Each organisation needs to find the best way to deal with these things while retaining the value that Agile adds. Deconstructing the existing hierarchy is one of the most difficult areas of change for a large organisation. There are examples of it being done successfully at highly regulated organisations (e.g. finance sector) and traditionally highly centralised organisations (e.g. central government), so it is certainly possible in pretty much all environments. If these sectors can do it, anyone can. The key is to work out what needs to be managed or monitored centrally and keeping that to the viable minimum. Distinguishing what needs to be done centrally, as opposed to what is currently done centrally is a significant change in thinking.

Here are a few aspects to consider:

Agile does not involve requirements, specification, design

At one extreme we have very traditional models in which reaching a solution involves capturing all requirements, then specifying a solution in full detail, then giving that specification to teams to develop, and then testing it. There are lots of reasons why this is ineffective and sometimes plain wrong.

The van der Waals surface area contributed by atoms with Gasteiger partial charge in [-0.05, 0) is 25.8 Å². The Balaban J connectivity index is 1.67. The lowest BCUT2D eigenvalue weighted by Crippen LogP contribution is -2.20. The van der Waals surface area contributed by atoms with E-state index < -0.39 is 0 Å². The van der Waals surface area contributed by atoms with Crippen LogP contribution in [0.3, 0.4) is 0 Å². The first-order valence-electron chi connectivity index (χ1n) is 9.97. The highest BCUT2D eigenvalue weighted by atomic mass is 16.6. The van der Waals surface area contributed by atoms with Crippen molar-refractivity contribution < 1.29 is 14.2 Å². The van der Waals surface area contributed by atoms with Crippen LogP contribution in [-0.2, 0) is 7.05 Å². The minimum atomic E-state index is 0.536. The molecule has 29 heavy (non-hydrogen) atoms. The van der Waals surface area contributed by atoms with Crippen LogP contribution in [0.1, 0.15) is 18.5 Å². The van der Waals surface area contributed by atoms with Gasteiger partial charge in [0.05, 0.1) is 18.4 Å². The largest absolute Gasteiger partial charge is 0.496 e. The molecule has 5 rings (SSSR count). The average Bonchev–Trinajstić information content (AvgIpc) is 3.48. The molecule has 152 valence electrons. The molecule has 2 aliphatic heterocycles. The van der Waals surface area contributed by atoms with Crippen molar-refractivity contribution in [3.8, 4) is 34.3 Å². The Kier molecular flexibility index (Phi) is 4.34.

At the other extreme, we can imagine a model where we do not do these things at all, or do them only at the last minute as we are building a solution. This is a caricature of what some people imagine happens in Agile. It is not how Agile really works.

The key is to make decisions at the latest sensible time. This is the time that satisfies the needs of all the participants in the most effective way. It is different for different decisions on each piece of work. Requirements, Specification and Design are all part of this process.

Agile is a magic fix for everything

While most of the above mis-conceptions concern negative views about Agile, it is also sometimes the case that people go the other way and 'over-sell' Agile as being the solution to everything. This is not the case. Deciding to become Agile is the start of a journey, not the end. It requires thinking about the specifics of a given organisation, team and product and working out the best approach to realise the benefits in that context. It is also an ongoing process of continuous improvement and learning. There is no 'end point' to an Agile journey.

There is no single 'right way' to be Agile, but there are plenty of wrong things that should be avoided. These are some ways organisations reduce or nullify the benefits of a more Agile approach: